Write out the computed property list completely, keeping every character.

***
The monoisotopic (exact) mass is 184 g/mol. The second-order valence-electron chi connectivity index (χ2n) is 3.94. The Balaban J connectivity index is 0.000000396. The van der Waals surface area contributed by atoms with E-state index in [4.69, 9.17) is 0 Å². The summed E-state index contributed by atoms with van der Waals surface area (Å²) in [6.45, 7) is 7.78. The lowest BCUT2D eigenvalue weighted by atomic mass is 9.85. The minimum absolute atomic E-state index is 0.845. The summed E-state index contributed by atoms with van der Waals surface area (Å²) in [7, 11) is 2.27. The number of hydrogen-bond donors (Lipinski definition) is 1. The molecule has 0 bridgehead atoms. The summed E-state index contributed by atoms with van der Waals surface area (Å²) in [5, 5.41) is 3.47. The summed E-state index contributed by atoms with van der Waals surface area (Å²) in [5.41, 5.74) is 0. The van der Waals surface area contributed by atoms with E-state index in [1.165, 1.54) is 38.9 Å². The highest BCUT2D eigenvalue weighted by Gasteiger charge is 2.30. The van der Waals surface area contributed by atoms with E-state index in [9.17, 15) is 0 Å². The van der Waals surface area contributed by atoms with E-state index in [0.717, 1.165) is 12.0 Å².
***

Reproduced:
The monoisotopic (exact) mass is 184 g/mol. The second-order valence-electron chi connectivity index (χ2n) is 3.94. The Balaban J connectivity index is 0.000000396. The van der Waals surface area contributed by atoms with E-state index in [4.69, 9.17) is 0 Å². The summed E-state index contributed by atoms with van der Waals surface area (Å²) in [6.45, 7) is 7.78. The lowest BCUT2D eigenvalue weighted by atomic mass is 9.85. The minimum absolute atomic E-state index is 0.845. The summed E-state index contributed by atoms with van der Waals surface area (Å²) in [7, 11) is 2.27. The number of hydrogen-bond donors (Lipinski definition) is 1. The molecule has 0 bridgehead atoms. The summed E-state index contributed by atoms with van der Waals surface area (Å²) in [5, 5.41) is 3.47. The summed E-state index contributed by atoms with van der Waals surface area (Å²) in [5.41, 5.74) is 0. The van der Waals surface area contributed by atoms with E-state index in [1.165, 1.54) is 38.9 Å². The highest BCUT2D eigenvalue weighted by Gasteiger charge is 2.30. The van der Waals surface area contributed by atoms with E-state index in [9.17, 15) is 0 Å². The van der Waals surface area contributed by atoms with E-state index in [0.717, 1.165) is 12.0 Å².